It uses a 51-point phase-detection AF system, where 15 are higher-end cross-type points. The updated processor gives this camera Face-Detection and 3D-tracking, which provides the best subject tracking performance in the series to date. Battery life is also excellent, and the camera offers 950 shots per charge. Nikons even installed a tilting touchscreen that supports full menu navigation and settings adjustment, making navigation easy. Yet, with full weather sealing and continuous shooting speeds of 8 fps for 100 images, it quickly outpace rivals in power.
Overall, the Nikon D7500 is the hidden gem in Nikon’s lineup. It provides the speed and power of their flagship, but in a far more affordable package. And it gives users an attractive way to get the best from the D500, without its demanding price.
4 – Canon EOS 90D
Canon’s 90D is the long-awaited replacement to the insanely popular EOS 80D and a complete overhaul in capabilities. Initially released in the fall of 2019, it features a 32.5-megapixel CMOS sensor, the DIGIC 8 image processor, 4K UHD up 30 fps, and 1080p up to 120 fps. It also has a 3.0-inch fully articulating touchscreen, 10 fps bursts, weather sealing, and headphone and microphone inputs.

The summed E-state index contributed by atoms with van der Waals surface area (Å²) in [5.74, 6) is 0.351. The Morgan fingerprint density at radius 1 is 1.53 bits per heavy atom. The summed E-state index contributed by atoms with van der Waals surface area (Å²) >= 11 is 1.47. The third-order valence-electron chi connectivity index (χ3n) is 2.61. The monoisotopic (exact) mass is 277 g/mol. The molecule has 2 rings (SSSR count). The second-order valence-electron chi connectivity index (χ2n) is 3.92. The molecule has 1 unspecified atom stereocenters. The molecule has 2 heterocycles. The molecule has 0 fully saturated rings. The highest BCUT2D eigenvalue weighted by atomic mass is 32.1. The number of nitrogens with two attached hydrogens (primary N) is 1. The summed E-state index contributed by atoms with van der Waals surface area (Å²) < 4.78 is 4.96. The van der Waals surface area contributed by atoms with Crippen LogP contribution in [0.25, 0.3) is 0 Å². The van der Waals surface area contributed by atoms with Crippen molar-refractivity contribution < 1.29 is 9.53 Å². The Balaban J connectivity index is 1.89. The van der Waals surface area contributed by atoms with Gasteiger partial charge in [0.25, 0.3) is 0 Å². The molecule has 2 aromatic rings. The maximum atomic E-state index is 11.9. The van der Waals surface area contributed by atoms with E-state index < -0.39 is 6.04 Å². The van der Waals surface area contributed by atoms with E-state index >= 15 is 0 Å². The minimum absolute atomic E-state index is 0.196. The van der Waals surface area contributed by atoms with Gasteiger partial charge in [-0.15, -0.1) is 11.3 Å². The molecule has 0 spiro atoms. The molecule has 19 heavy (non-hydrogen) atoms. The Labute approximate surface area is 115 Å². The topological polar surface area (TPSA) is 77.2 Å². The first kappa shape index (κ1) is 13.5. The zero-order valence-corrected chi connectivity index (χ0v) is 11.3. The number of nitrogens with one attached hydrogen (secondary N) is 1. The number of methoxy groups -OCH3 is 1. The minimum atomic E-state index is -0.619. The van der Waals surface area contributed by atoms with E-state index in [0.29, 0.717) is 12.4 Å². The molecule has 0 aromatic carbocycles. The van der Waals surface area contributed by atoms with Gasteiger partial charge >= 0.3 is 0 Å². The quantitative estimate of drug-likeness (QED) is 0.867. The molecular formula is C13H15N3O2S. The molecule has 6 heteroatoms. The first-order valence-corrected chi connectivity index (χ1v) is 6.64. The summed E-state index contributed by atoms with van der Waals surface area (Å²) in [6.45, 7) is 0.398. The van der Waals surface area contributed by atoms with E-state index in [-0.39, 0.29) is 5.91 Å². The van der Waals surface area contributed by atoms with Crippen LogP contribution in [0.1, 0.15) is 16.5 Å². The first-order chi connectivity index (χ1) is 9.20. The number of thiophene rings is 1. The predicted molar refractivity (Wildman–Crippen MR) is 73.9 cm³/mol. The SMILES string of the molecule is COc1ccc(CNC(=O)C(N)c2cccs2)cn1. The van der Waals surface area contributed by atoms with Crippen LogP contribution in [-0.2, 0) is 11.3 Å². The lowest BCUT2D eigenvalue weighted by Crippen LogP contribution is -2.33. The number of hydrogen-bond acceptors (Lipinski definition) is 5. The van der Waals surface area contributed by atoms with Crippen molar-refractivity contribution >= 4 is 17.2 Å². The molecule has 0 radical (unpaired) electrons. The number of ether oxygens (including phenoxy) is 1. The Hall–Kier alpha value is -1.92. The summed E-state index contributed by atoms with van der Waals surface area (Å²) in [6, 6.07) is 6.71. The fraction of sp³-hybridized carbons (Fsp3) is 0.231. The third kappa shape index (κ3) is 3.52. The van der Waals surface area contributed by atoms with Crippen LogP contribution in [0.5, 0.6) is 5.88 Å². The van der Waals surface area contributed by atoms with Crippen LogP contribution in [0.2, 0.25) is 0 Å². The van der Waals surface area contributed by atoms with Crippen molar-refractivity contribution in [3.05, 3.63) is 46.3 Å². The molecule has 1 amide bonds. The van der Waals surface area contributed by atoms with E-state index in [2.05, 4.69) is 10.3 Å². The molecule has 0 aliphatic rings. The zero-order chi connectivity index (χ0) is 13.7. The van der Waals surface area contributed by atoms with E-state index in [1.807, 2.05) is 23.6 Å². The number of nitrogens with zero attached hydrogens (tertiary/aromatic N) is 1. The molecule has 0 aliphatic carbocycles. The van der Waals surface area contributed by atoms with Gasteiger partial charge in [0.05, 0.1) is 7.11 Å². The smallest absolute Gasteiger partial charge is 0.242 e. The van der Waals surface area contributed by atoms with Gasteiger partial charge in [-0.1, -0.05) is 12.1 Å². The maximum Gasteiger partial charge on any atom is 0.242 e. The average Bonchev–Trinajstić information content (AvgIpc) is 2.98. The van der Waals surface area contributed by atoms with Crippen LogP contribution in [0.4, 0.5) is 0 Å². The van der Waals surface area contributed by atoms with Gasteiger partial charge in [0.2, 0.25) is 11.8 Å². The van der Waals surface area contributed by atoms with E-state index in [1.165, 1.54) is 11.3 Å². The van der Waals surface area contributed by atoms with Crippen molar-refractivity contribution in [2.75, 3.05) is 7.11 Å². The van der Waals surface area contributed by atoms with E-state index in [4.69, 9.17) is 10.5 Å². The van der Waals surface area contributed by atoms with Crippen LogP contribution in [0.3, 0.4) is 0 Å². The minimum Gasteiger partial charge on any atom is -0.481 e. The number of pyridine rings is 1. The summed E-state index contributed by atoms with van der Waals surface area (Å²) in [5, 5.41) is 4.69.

It obtains the confident 45-point all-cross type autofocusing system for composing through the viewfinder. However, unlike recent release, it receives the best iteration of Canon’s Dual Pixel AF to date, which now offers a total of 5,481 selectable AF points. These two systems combine to create the best focusing camera Canon has outside of their flagship 1DX. It also debuts the world’s first 32.5MP sensor, making it the highest-resolution APS-C camera outside of Canon’s M6 Mark II. Plus, Canon’s even equipped the camera with uncropped 4K video and full HD 120 fps, for super slow-motion. And even with its performance, the battery life is excellent at 1,300 shots per charge.
Overall, Canon’s 90D stands tall as a prime example of a camera that blends the lines between traditional DSLR and mirrorless cameras. It’s a game setting release from Canon and sets a new definition of what’s possible from an SLR camera. It adds notable upgrades over the successor and is easily the best release of the series to date.
3 – Canon EOS Rebel SL3 / EOS 250D
Canon’s SL3 is their latest entry into the Super Lightweight category in the Rebel lineup. And it’s a camera they situate just below the T7i. Initially released in the summer of 2019, it features 24.1-megapixel CMOS, the DIGIC 8 image processor, 4K UHD video up to 24 fps, and 1080p full HD video up to 60 fps. It also has a 3.0-inch fully articulating touchscreen, 4K time-lapse, electronic image stabilization, a microphone input, and wireless connectivity.